The most famous piece of Islamic architecture is undoubtedly the Taj Mahal. Other examples include the Dome of the Rock in Jerusalem, the Alhambra in Granada, and the Friday Mosque in Isfahan.
- Timeline: Early 20th century
- Signature Building: Bauhaus Dessau, Dessau
- Key Features: Primary colors of yellow, blue, and red, glass curtain walls, steel frames, flat roofs, open floor plans, cubic shapes
The Bauhaus was actually an art school that operated in Germany in the 1920s. It became world-famous due to its unique approach to design – the strive to combine everyday function with simplistic aesthetics.
The architectural output of Bauhaus resulted in buildings whose design rejects details in favor of function. This translates to flat roofs, cubic shapes, and clean colors. In Bauhaus architecture, less is more – it’s as simple as that.
Some of the most famous examples of Bauhaus architecture include Bauhaus Studio Building in Dessau, Seagram Building in New York, and the White City in Tel Aviv, Israel.
- Timeline: 14th to 16th century
- Signature Building: St. Peter’s Basilica, Vatican
- Key Features: Enclosed courtyards, square buildings, arcades of vaulted bays, flat ceilings, arches and domes, classical motifs, columns of Roman type
Nestled between the Gothic and Baroque architectural styles, the Renaissance architectural style is a successful revival of certain elements found in structures built by ancient Greeks and Romans.
This style places emphasis on geometry, proportion, and symmetry, which is demonstrated in its use of hemispherical domes, semicircular arches, and orderly arrangements of pilasters and columns. Many Renaissance architects analyzed and reconstructed ancient plans to serve new purposes – a good example is the lack of huge baths often built by ancient Romans.
No Renaissance-style building in the world is as famous as the St. Peter’s Basilica in the city-state of Vatican. Designed by Michelangelo, it is one of the greatest structures of its age and the largest church in the world.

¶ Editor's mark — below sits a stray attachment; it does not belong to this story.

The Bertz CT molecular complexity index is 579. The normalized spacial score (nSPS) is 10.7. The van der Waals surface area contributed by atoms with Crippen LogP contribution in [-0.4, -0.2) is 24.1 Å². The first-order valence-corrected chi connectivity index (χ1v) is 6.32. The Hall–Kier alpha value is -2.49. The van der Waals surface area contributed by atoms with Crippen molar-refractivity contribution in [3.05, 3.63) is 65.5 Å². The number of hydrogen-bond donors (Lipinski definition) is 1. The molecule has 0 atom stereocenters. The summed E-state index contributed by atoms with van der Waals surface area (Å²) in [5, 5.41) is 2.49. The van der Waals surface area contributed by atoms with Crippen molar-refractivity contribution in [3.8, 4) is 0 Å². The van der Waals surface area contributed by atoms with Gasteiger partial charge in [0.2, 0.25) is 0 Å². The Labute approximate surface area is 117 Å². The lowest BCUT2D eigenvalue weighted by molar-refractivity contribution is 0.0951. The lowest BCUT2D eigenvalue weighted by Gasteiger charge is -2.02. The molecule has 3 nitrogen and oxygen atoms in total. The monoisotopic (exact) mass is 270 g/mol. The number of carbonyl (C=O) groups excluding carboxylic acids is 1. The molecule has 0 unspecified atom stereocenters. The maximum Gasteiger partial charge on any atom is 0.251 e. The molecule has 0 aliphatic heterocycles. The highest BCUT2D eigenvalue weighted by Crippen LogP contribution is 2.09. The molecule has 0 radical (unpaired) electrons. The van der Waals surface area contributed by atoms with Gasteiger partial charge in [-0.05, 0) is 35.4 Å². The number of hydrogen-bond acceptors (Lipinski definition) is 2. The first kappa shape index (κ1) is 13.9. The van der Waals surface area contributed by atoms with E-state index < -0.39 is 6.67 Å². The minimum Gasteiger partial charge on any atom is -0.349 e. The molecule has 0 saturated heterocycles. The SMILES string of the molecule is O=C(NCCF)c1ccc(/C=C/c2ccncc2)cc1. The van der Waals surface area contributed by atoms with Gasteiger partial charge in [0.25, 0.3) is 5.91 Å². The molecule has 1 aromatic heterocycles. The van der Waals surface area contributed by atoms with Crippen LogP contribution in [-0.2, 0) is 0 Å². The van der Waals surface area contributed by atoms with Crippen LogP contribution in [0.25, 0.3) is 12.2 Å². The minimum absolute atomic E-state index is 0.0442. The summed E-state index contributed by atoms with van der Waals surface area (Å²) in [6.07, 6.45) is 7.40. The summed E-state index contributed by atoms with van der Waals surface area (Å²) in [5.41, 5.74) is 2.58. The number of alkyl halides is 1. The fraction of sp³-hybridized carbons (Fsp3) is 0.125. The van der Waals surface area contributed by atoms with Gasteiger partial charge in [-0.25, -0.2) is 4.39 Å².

- Timeline: 15th to 17th century
- Signature Building: Anne Hathaway’s Cottage, Shottery
- Key Features: Elaborate doorways, thatched roofs, masonry chimneys, diamond-shaped glass panels
The Tudor architectural style is an awkward term, as it includes both the brick-made buildings (such as Hampton Court Palace) and buildings featuring “post-and-beam” or timber framing construction (such as Anne Hathaway’s Cottage).
When it comes to brick-made palaces, some common characteristics include large displays of glass, tall brick chimneys, curvilinear gables, and hammer-beam roofs. The houses of ordinary people, on the other hand, were timber-framed and featured elements such as inglenook fireplaces, dormer windows, and steeply pitched roofs.
Besides Hampton Court Palace and Anne Hathaway’s Cottage, other examples of Tudor architecture include Wollaton Hall in Nottingham, Little Moreton Hall in Cheshire, and Hardwick Hall in Ault Hucknall.
- Timeline: 9th to 12th century
- Signature Building: Leaning Tower of Pisa, Pisa
- Key Features: Large towers, barrel vaults, sturdy pillars, stylized foliage and floral stone decorations, rows of rounded arches
A fusion of Germanic, Byzantine, Ottonian, and Roman architectural styles, the Romanesque style was the very first pan-European architectural style since the fall of the Western Roman Empire in 476. In some countries of Northern Europe, it is referred to as Norman architecture.
Structures built in this style often feature rows of rounded arches and lots of decorative arcadings but are still relatively simplistic when compared to Gothic structures that followed them.
The most famous Romanesque buildings include the Leaning Tower of Pisa and the Pisa Cathedral next to it, as well as the Canterbury Cathedral in Canterbury, the Abbey of Saint-Étienne in Caen, and others.
- Timeline: Early 20th century to 1980s
- Signature Building: Sydney Opera House, Sydney
- Key Features: Use of natural light and glass, interaction with exterior and interior design elements and spaces, use of modern materials, low buildings, lack of decorations
“Modernism” is actually an umbrella term that can include styles such as New Classical, Post-modern, and Futurism. What most of these styles have in common is an embrace of minimalism, sustainable architectural design, and the use of new, innovative technologies. Nowadays, when we talk about modern and innovative technology used in the interior, we can certainly think of smart technologies.
When people talk about modernist buildings, they usually think of those from the mid-20th century, like the Sydney Opera House. These structures honor the materials that were used in their construction instead of concealing them. They typically focus on simplicity and feature no unnecessary details.
Besides the already-mentioned Sydney Opera House, other examples of modernist architecture include the Guggenheim Museum in New York, the Munich Olympic Park in Munich, as well as the entire city of Brasilia, Brasil.